Hey there, time traveller!
This article was published 3/10/2013 (999 days ago), so information in it may no longer be current.
The producers of the North American touring production of War Horse are in town today to hold a press conference where they will trot out one of its four-legged stars.
It has already been announced that the 2011 Tony Award winner for best play will make its Winnipeg debut at the Centennial Concert Hall June 18-22, 2014. But those producers want to dispel any notions among prospective Winnipeg ticket-buyers that:
-- the horse must be real, like in Steven Spielberg's movie version;
-- the equines are portrayed by pairs of guys in campy horse costumes; or
-- actors in their street clothes gallop around the stage neighing.
The star of the press conference will be Joey, War Horse's title steed. The play is based on Michael Morpurgo's 1982 children's story, which traces the enduring friendship between young Albert and his horse, who is sold to the British cavalry in 1914 and shipped to France.
Joey was fashioned by South Africa's Handspring Puppet Company out of moulded cane, leather and aluminum with flowing Tyvek manes and tails. Three performers (two work inside and one outside the puppet) are flying to Winnipeg to put Joey through his paces for the city's media.
"Once you see the horses, it's easy to get people excited about the show," says Rob Laqui, who is one of the puppeteers coming from Las Vegas, the current tour stop. "It's so unlike anything even people experienced in theatre get to see."
The magic of War Horse, which I saw on Broadway last December, is similar to the amazing stagecraft displayed in The Lion King. Puppeteers are in plain view, but after a while you almost forget they're there, because you become entranced by their work.
To learn how that happens, I went straight to the horse's mouth. Well... one of the horse's mouths, and she will be familiar to local theatre-goers. Mairi Babb is the War Horse tour's assistant puppet captain and a former Winnipegger who starred in scores of productions here, including Royal Manitoba Theatre Centre's Pride and Prejudice, Brief Encounter and Educating Rita. She also plays baby Joey and will be in Winnipeg next June.
"Handspring Puppet Company are geniuses," says Babb. "They teach the audience how to see the show. We start with the swallows, puppeteered by some of our tallest puppeteers. Tiny little birds on the end of long poles that draw your eye away from the large people manipulating them."
Then appears Baby Joey, the smallest horse in the show, at the very back of the large stage. The stiff-legged foal just stands and breathes and listens to birds and swishes his tail. These are termed micro-movements, designed to focus the audiences eyes on the colt's tiny indicators of mood, drawing viewers in even more, Babb says.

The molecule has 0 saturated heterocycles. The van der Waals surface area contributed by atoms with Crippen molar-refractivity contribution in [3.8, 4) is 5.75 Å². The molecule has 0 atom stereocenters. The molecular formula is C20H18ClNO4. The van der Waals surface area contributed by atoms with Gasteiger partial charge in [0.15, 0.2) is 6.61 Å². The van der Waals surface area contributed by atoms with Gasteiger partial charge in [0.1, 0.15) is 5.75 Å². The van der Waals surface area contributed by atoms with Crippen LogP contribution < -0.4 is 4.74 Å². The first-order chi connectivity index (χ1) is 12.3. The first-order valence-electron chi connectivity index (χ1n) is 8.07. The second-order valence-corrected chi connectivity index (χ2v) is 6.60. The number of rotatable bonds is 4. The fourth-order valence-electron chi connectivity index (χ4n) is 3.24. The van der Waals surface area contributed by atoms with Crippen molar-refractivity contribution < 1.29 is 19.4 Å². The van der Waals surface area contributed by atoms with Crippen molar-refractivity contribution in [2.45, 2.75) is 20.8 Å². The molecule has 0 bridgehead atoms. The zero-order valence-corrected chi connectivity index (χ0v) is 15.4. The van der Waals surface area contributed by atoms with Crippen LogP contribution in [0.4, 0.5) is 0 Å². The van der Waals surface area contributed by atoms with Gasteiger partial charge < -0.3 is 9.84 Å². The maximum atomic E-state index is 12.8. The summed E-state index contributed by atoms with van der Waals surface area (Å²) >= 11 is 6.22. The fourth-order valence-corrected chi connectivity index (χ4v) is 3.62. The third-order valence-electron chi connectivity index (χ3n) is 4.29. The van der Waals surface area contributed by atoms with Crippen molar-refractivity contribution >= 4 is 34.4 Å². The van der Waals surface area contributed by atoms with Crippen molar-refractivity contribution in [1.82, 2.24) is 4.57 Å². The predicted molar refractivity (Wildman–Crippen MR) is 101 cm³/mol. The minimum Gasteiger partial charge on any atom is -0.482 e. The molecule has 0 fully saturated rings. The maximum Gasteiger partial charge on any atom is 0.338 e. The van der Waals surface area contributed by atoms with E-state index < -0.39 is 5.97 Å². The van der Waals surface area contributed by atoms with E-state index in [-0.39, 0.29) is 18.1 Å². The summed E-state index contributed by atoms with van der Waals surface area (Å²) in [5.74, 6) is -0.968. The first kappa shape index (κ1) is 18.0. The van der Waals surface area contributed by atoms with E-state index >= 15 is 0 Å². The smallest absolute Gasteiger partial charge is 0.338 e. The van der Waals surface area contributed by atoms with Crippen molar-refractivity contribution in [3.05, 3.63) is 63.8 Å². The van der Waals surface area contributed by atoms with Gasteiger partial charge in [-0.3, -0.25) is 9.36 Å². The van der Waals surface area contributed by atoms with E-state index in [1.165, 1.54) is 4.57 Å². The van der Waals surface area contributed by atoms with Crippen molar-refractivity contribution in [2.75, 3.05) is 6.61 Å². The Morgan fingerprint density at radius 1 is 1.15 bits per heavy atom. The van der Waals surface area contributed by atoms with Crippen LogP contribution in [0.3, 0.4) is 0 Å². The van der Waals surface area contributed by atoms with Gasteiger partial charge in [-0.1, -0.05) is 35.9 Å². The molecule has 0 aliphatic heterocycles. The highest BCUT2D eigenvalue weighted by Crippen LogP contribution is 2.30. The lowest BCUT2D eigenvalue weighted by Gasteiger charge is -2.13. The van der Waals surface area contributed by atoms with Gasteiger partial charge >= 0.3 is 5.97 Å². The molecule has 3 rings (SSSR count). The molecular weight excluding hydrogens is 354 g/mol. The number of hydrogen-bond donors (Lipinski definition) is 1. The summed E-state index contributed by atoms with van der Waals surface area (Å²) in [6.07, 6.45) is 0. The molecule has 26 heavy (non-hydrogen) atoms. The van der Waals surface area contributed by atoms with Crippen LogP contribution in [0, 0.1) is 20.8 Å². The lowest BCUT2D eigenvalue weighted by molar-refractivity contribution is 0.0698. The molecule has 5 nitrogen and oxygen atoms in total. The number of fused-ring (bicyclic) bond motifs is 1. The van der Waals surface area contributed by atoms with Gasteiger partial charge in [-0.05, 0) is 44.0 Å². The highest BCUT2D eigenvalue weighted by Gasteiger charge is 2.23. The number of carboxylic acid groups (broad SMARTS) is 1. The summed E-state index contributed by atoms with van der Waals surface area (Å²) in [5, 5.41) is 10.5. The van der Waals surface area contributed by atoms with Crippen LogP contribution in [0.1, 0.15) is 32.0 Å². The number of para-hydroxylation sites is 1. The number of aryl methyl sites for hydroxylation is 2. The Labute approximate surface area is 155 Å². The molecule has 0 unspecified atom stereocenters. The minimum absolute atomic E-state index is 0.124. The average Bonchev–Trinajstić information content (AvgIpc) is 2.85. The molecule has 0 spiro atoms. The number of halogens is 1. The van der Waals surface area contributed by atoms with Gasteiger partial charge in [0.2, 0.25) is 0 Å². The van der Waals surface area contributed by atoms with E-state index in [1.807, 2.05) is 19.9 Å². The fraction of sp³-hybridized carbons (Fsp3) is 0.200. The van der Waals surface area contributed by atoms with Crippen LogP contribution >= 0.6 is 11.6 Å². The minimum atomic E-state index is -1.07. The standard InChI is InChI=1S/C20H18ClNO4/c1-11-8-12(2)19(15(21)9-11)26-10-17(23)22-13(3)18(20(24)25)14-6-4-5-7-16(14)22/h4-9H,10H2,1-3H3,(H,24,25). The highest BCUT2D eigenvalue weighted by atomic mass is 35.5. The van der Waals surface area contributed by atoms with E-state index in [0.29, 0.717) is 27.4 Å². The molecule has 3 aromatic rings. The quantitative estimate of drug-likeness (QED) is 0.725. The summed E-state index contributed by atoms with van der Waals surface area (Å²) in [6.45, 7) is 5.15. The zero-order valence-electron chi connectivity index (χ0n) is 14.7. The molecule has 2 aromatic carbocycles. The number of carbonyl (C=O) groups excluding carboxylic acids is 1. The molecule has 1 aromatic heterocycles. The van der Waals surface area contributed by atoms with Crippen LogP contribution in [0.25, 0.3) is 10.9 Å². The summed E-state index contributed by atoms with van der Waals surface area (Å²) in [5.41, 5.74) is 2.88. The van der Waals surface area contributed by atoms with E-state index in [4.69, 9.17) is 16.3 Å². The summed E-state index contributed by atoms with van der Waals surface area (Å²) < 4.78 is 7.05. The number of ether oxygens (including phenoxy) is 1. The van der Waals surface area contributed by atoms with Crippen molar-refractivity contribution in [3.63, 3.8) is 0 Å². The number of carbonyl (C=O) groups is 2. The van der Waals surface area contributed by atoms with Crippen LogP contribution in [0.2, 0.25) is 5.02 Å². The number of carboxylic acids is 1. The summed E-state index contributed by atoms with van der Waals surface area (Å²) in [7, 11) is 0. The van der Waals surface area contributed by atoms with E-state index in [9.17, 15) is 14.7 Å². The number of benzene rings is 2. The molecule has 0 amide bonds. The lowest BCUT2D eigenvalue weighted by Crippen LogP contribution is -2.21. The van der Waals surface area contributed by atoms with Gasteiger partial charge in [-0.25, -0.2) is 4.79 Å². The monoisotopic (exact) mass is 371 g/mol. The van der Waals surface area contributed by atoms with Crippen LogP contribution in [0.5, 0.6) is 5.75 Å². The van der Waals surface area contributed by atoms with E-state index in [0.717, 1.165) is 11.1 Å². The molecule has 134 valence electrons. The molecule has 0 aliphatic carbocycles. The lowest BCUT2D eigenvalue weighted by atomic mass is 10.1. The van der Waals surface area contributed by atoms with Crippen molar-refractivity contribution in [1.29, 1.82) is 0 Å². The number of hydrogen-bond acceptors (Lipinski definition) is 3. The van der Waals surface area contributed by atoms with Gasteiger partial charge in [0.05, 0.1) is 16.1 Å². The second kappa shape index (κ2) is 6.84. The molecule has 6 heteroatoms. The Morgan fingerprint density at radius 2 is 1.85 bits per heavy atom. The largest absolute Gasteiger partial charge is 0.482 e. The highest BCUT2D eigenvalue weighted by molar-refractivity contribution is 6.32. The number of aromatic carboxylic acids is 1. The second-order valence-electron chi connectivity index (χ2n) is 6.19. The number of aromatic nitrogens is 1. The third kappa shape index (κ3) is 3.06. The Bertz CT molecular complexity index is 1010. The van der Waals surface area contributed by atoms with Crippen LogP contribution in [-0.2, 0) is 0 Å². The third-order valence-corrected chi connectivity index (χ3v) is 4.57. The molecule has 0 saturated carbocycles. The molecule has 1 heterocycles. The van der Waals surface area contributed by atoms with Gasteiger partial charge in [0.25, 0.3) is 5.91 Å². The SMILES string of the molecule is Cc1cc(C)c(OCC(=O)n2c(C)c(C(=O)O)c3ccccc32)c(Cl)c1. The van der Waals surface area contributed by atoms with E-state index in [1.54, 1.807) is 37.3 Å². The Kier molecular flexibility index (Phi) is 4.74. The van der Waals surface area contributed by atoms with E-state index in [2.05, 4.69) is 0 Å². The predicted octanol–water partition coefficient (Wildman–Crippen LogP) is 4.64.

"On top of all that is the puppeteers' focus and neutrality," says Babb, who grew up riding and had to choose between theatre and horses as a career. "We look at the puppet all the time, using mostly peripheral vision to navigate and sense impulses from other actors and see visual cues. And because we're neutral, we're not pulling focus from the what the puppet is feeling, which is the main point of the story."
Each of the trios animating a horse voices all the snorts and whinnies, although there is no talking inside the horse. That's a huge change for an actress trained to learn lines and lyrics.
"War Horse is one of the hardest and most rewarding things I've ever done," says Babb, who was first cast in War Horse in the 2012 production in Toronto, where she now lives. "I've never thought of myself as a physical theatre performer, and I never thought I would spend more than two years of my career as a puppeteer.
"This show took away my biggest tool, my words. It has forced me to communicate in an entirely different way... Your vocabulary is breath and whinnies and snorts. I think I've learned a lot about being an actor from being a puppeteer."
Every performance physically taxes the 34-member cast. The big-horse puppeteers spend 21/2 hours in a puppet that weighs 55 kilograms and must carry a 170-pound rider. That's why they have split that load by having two teams perform four shows a week.
"Everyone has their own post-show routines, depending on what hurts or needs some TLC: lots of ice bags, sometimes ice baths and we're keeping the makers of a homeopathic anti-inflammatory cream in business," she says.
Tickets go on sale today exclusively for RMTC subscribers and groups of 10 or more. Single-tickets sales will begin sometime next spring.